‘Fat Tax’ Imposed On Its Plus-Sized Customers?

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anotheoldgit | 08:50 Wed 16th May 2018 | News
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It seems obvious to me, that if more material is used in the making of these larger size garments, one should expect them to cost more.


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seems obvious to me too AOG
Me too. It's not a fat tax at all. It's a company covering its costs.
Lose weight, save money.

It's a win win.

Maria looks like she does a lot of 'storming', most likely 'takes to Twitter' quite a bit too, bless her.
I am very fat and it still seems sensible to me.
The extra material will be minimal compared to the labour cost.
People have been arguing for years that smaller clothes should cost less because they use less cloth; now they want to charge more for larger ones there's outcry - what's the difference?
Anybody who has made clothes knows that larger sizes do not necessarily use more cloth; it all depends on how the pattern pieces fit onto the cloth, which pieces need to be placed on a fold in the cloth (to avoid seams) and whether or not pattern matching is required.
that green stripey thing is awful.
"... the trousers in their tall range, which would also require more fabric, are the same price as the normal ones."

"Maria stormed out of the store in outrage" (first world problem)
Surely, if they are going to charge more for large sizes, then all sizes should be priced variously according to the amount of material used which is a bit daft.
Talbot - the labour costs don't vary a lot across different sizes, in fact smaller sizes can sometimes take longer to make because they are more fiddly.
The lady would be happy to see all prices the same. Fair enough. Increase the price of the smaller garments. Her problem solved and a win for the company all round.
I would think it's more a case of the shop taking advantage of the fact that fashion clothes in plus sizes are harder to come by and are charging accordingly.
New Look sells clothes cheaply, as do other high street shops and all the major supermarkets - and they all stock plus sizes. It's not difficult to get plus sizes cheaply.
The additional fabric cost is minimal. It is actually more difficult to make smaller garments because of the need to work within tighter angles. Pricing identical garments the same is simply common sense apart from where the volume sales of the larger item are less. But this applies to the smallest sizes as well. Regular sales shoppers will know the disappointment of finding the perfect item but all the average sizes have sold out. They do it because larger ladies will snatch at anything from a normal shop and not usually question the price.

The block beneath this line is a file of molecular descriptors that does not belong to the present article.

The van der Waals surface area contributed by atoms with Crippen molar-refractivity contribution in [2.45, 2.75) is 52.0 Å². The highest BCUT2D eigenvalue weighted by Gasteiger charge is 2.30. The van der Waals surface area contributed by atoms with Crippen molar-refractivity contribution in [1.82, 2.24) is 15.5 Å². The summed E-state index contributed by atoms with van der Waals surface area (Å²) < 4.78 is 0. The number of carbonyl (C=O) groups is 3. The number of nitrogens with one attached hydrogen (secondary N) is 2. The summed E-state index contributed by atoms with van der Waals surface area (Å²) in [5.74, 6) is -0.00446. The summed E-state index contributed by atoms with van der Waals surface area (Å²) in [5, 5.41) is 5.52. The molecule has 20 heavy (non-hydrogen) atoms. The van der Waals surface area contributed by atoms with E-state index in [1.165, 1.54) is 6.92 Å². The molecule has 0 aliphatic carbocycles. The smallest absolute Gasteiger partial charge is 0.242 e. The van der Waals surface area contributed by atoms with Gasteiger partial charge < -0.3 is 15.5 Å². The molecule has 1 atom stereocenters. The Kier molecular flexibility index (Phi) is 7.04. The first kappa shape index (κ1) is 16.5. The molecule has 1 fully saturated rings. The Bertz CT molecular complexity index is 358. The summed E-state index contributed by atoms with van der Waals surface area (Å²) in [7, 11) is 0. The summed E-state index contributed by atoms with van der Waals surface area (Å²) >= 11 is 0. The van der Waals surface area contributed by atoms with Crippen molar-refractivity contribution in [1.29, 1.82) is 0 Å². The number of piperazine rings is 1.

It's also worth bearing in mind that a typical breakdown of how the cost of clothes is divided reads something like:

~60% retailer markup.
~ 10% brand profit (if different from retailer)
~ 10% material costs
~ 10% transport
~ 10% other (inc. Factory profit, labour costs etc).

Which means that if a dress cost £30 for normal sizes, then a plus-size dress would have to require three times as much material to properly justify an increase of £6. Maybe there's an argument to be made that transport costs etc might also be impacted (larger clothes requiring extra packaging arrangements, etc), but even so the dominance of the retailer mark-up means that you can't justify price hikes on this scale based on extra fabric usage.

Put more simply, while it's not unreasonable to expect larger clothes to cost more, it *is* unreasonable for them to cost *that* much more.
You could put it another way and 'storm out' to spend your cash elsewhere.
Having seen what 'larger ladies' are prepared to wear of a day as the take the air, clothing size isn't the issue, it's those damned faulty mirrors that make garments look all lumpy and bumpy.

'You look lush, San' makes it all better.

This one may not run and run.
Many of the on line sites I use have different pricing at all sizes, the smallest and largest are more expensive. I suspect that is because if you need to shop online as you are a non standard size you will be desperate enough to pay more.
As a follow-up to my last post, I suppose I should add that there are probably sound business reasons to charge more for plus-size clothing: perhaps fewer such items get sold, typically, so to cover losses of unsold stock the price is increased a little. Or whatever. I'm a physicist, not a businessman.

The main point is that "there's more material so obvs it should cost more hurhur" is just a bogus argument.
Jim, //The main point is that "there's more material so obvs it should cost more hurhur" is just a bogus argument. //

That isn't a bogus argument. More material costs more to buy. That's common sense.
But as I said earlier - bigger sizes do not necessarily take more cloth.

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